About this memory
When people moved out of the city to the Oxgangs area in the 1940s and
1950s, there was almost a sense of it being a frontier community - out in
the countryside, remote and difficult to reach from the city, and bearing
the brunt of the icy winds and weather rolling down from the Pentland
Hills. Its rural roots are taken from the name: Oxgangs derives from
the area of a farm that could be ploughed by a single ox. The original
farmstead in Oxgangs was built on the land which is now occupied by the
Police Station. It lay on a drover’s path from the Pentlands, and was also a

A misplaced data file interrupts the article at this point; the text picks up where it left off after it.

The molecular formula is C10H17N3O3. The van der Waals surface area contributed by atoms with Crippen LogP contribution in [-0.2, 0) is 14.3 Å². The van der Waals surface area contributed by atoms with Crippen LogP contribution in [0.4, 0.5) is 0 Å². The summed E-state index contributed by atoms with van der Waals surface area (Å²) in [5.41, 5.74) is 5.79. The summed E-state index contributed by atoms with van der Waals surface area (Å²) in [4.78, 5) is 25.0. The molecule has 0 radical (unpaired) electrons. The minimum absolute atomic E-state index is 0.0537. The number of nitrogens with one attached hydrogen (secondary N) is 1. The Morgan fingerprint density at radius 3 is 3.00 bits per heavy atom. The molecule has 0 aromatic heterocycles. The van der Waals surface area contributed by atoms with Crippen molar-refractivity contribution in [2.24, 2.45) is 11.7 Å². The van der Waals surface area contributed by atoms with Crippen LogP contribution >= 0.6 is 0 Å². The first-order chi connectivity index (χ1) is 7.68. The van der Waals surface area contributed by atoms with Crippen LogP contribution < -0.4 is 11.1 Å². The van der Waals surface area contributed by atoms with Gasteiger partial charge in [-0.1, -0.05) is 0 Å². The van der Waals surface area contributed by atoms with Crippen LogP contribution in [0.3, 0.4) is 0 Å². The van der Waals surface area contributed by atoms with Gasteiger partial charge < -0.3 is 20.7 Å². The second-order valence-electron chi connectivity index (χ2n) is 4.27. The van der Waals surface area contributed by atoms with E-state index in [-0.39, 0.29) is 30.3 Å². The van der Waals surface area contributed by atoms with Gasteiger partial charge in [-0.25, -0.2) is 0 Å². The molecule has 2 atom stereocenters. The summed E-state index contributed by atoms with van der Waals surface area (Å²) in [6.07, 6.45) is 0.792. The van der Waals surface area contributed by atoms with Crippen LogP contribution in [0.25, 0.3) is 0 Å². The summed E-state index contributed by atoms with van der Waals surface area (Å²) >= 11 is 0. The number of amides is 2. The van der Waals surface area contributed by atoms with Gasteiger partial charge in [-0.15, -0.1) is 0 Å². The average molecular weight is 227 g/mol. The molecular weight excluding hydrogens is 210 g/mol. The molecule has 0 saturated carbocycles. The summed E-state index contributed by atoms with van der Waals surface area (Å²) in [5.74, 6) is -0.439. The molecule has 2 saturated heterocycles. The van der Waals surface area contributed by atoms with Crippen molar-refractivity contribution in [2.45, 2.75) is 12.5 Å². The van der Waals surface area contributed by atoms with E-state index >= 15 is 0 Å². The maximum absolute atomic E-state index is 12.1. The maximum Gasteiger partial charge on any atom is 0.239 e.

walking ground for the gentry, linked by paths to the Hermitage of Braid.
The first sign of residential housing in Oxgangs was the self-builds for
post office workers and the pre-war prefabs.
All this lies in contrast to the ultra modern high rise flats planned by
the City Council in the mid 1950s. The ‘Village in the Sky’ at Oxgangs
was full of innovative technology and architecture – all electric flats
with underfloor heating, inside toilets, communal laundry facilities at the
bottom of stairs, private balconies with spectacular views over the Forth,
the city skyline and the Pentland Hills. This was no run down estate but
a flagship project designed to lure skilled workers to the city from rural
areas, or rehousing workers from other areas that were being developed.
Most of the new residents were young, aspiring, working families, able to
afford the high rents.